At the same time, I’m not one of those that argue the Bible offers the last word on science. Most of all, the Scriptures are a vast collection of spiritual truth, revealing the God who is and who we are to Him. However, it’s interesting to consider the scientific acumen of the Bible. For instance, long before Columbus, Magellan and other explorers dispelled the notion of the world being flat, the Bible declared God “sits enthroned above the circle of the earth”(Isaiah 40:22). 
 
Christianity is sometimes terms a “bloody religion,” but thousands of years ago the Bible asserted, “the life of a creature is in the blood” (Leviticus 17:11). If you’re ever in need of a transfusion, ask your physician if it would be okay to substitute tomato juice or red Kool-Aid instead of blood and see what response you get.
 
Too often science and spirituality are viewed as adversaries. Sometimes we see evidence of that – people hell-bent on rejecting the existence of God must embrace alternative explanations for life and the universe. But as a person of faith, I applaud science for seeking to understand the workings of everything the Creator God has fashioned.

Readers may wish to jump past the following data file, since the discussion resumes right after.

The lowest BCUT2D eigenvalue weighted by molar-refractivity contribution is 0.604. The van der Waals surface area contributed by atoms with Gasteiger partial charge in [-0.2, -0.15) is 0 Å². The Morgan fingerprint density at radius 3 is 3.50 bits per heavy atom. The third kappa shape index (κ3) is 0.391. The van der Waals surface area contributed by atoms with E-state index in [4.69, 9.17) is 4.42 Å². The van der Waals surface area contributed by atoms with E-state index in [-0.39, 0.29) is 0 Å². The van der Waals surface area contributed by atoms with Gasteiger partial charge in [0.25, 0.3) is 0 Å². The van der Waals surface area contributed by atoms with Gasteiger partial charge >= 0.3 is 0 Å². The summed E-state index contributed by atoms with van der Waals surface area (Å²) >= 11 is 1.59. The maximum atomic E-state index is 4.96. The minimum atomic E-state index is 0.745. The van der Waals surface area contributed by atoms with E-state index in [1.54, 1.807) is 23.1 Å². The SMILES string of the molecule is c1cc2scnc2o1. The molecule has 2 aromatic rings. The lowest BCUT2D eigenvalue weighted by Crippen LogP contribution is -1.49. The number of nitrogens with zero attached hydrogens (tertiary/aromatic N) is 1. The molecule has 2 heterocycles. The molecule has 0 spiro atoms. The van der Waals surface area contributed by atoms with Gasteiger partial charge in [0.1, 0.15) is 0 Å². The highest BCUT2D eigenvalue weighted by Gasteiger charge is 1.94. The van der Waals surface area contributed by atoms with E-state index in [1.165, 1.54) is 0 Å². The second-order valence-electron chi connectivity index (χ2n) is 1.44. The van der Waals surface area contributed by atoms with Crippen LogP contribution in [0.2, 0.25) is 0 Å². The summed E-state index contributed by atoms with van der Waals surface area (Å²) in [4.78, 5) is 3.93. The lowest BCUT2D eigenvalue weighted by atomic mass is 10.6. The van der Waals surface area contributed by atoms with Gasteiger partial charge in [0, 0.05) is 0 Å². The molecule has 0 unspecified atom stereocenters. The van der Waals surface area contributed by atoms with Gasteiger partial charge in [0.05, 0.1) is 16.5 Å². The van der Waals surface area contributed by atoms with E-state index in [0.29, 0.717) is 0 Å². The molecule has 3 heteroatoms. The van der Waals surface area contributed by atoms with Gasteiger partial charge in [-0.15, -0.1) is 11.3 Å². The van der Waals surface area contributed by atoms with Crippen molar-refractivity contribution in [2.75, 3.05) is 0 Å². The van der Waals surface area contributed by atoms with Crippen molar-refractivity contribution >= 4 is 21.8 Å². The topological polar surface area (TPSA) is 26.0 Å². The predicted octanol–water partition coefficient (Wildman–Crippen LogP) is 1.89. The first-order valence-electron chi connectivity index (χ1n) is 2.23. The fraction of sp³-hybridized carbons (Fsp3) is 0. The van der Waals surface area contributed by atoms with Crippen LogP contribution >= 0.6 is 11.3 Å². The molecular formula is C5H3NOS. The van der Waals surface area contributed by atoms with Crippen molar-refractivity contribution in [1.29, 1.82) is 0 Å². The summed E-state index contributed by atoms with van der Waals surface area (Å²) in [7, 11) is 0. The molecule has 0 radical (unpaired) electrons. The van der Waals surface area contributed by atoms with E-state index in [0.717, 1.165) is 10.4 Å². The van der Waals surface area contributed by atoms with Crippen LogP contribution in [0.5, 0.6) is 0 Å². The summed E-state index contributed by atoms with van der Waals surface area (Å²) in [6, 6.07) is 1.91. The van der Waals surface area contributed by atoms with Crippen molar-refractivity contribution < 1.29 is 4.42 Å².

The book of Genesis opens with four profound words: “In the beginning God….” How can the finite, temporal mind comprehend an infinite, eternal God? It can’t. But it’s easier for me to accept a God unfettered by time and physical laws than the proposition that all we are, all we see and all we can know had its “genesis” from absolutely nothing, and that we’re nothing more than the consequence of purposeless, cosmic chaos.